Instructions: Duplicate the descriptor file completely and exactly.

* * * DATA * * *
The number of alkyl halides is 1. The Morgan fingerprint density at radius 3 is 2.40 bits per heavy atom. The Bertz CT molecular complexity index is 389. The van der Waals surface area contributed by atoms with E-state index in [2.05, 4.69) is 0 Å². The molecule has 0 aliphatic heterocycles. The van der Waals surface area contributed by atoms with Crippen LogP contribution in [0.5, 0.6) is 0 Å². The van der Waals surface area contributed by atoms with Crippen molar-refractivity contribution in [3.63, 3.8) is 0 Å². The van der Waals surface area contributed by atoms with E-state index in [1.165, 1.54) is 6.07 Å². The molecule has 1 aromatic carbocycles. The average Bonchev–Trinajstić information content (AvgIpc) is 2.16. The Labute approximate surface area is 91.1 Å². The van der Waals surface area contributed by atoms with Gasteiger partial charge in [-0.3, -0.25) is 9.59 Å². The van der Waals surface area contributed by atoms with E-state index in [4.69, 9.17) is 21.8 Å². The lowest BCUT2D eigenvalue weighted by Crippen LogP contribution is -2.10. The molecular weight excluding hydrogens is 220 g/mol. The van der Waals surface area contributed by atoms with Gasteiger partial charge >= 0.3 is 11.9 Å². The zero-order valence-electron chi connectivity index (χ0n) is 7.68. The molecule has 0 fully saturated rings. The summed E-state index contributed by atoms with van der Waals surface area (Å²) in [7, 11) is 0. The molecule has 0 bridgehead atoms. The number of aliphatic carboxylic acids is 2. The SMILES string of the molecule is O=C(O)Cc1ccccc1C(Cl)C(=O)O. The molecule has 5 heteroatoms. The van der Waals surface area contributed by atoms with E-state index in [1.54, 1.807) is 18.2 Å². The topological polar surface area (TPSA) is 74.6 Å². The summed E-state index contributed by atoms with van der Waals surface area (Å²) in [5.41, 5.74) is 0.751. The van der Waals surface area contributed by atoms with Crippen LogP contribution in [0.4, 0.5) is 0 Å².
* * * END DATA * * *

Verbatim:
The number of alkyl halides is 1. The Morgan fingerprint density at radius 3 is 2.40 bits per heavy atom. The Bertz CT molecular complexity index is 389. The van der Waals surface area contributed by atoms with E-state index in [2.05, 4.69) is 0 Å². The molecule has 0 aliphatic heterocycles. The van der Waals surface area contributed by atoms with Crippen LogP contribution in [0.5, 0.6) is 0 Å². The van der Waals surface area contributed by atoms with Crippen molar-refractivity contribution in [3.63, 3.8) is 0 Å². The van der Waals surface area contributed by atoms with E-state index in [1.165, 1.54) is 6.07 Å². The molecule has 1 aromatic carbocycles. The average Bonchev–Trinajstić information content (AvgIpc) is 2.16. The Labute approximate surface area is 91.1 Å². The van der Waals surface area contributed by atoms with Gasteiger partial charge in [-0.3, -0.25) is 9.59 Å². The van der Waals surface area contributed by atoms with E-state index in [4.69, 9.17) is 21.8 Å². The lowest BCUT2D eigenvalue weighted by Crippen LogP contribution is -2.10. The molecular weight excluding hydrogens is 220 g/mol. The van der Waals surface area contributed by atoms with Gasteiger partial charge >= 0.3 is 11.9 Å². The zero-order valence-electron chi connectivity index (χ0n) is 7.68. The molecule has 0 fully saturated rings. The summed E-state index contributed by atoms with van der Waals surface area (Å²) in [7, 11) is 0. The molecule has 0 bridgehead atoms. The number of aliphatic carboxylic acids is 2. The SMILES string of the molecule is O=C(O)Cc1ccccc1C(Cl)C(=O)O. The molecule has 5 heteroatoms. The van der Waals surface area contributed by atoms with E-state index in [1.54, 1.807) is 18.2 Å². The topological polar surface area (TPSA) is 74.6 Å². The summed E-state index contributed by atoms with van der Waals surface area (Å²) in [5.41, 5.74) is 0.751. The van der Waals surface area contributed by atoms with Crippen LogP contribution in [0.4, 0.5) is 0 Å².